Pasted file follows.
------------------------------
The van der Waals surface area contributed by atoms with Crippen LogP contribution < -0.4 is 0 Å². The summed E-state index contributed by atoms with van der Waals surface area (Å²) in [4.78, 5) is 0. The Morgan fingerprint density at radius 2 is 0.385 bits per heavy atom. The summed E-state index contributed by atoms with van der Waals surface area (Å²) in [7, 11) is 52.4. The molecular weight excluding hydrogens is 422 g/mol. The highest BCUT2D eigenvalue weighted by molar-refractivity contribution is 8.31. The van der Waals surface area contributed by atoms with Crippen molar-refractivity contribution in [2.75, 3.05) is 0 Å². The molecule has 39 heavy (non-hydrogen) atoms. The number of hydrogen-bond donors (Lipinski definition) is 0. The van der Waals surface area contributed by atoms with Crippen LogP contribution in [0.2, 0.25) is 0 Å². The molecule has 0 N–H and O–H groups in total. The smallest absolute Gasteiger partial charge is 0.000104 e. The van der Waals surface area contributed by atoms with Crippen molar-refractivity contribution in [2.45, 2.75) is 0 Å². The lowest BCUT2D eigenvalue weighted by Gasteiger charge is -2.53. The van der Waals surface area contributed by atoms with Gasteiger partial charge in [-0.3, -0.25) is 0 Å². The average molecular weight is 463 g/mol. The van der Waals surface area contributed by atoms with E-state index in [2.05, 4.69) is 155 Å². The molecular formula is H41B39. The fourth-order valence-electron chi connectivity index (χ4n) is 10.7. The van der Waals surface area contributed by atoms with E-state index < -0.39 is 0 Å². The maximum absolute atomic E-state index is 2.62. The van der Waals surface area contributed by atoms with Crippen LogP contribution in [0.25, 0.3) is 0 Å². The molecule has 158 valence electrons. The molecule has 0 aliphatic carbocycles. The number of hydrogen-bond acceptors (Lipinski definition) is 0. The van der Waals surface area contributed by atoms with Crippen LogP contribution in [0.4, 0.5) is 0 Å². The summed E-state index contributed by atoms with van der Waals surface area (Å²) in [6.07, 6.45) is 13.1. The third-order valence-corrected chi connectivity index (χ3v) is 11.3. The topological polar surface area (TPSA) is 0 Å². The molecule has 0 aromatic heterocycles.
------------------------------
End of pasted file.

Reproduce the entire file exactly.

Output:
The van der Waals surface area contributed by atoms with Crippen LogP contribution < -0.4 is 0 Å². The summed E-state index contributed by atoms with van der Waals surface area (Å²) in [4.78, 5) is 0. The Morgan fingerprint density at radius 2 is 0.385 bits per heavy atom. The summed E-state index contributed by atoms with van der Waals surface area (Å²) in [7, 11) is 52.4. The molecular weight excluding hydrogens is 422 g/mol. The highest BCUT2D eigenvalue weighted by molar-refractivity contribution is 8.31. The van der Waals surface area contributed by atoms with Crippen molar-refractivity contribution in [2.75, 3.05) is 0 Å². The molecule has 39 heavy (non-hydrogen) atoms. The number of hydrogen-bond donors (Lipinski definition) is 0. The van der Waals surface area contributed by atoms with Crippen LogP contribution in [0.2, 0.25) is 0 Å². The molecule has 0 N–H and O–H groups in total. The smallest absolute Gasteiger partial charge is 0.000104 e. The van der Waals surface area contributed by atoms with Crippen molar-refractivity contribution in [2.45, 2.75) is 0 Å². The lowest BCUT2D eigenvalue weighted by Gasteiger charge is -2.53. The van der Waals surface area contributed by atoms with Gasteiger partial charge in [-0.3, -0.25) is 0 Å². The average molecular weight is 463 g/mol. The van der Waals surface area contributed by atoms with E-state index in [2.05, 4.69) is 155 Å². The molecular formula is H41B39. The fourth-order valence-electron chi connectivity index (χ4n) is 10.7. The van der Waals surface area contributed by atoms with E-state index < -0.39 is 0 Å². The maximum absolute atomic E-state index is 2.62. The van der Waals surface area contributed by atoms with Crippen LogP contribution in [0.25, 0.3) is 0 Å². The molecule has 158 valence electrons. The molecule has 0 aliphatic carbocycles. The number of hydrogen-bond acceptors (Lipinski definition) is 0. The van der Waals surface area contributed by atoms with Crippen LogP contribution in [0.4, 0.5) is 0 Å². The summed E-state index contributed by atoms with van der Waals surface area (Å²) in [6.07, 6.45) is 13.1. The third-order valence-corrected chi connectivity index (χ3v) is 11.3. The topological polar surface area (TPSA) is 0 Å². The molecule has 0 aromatic heterocycles.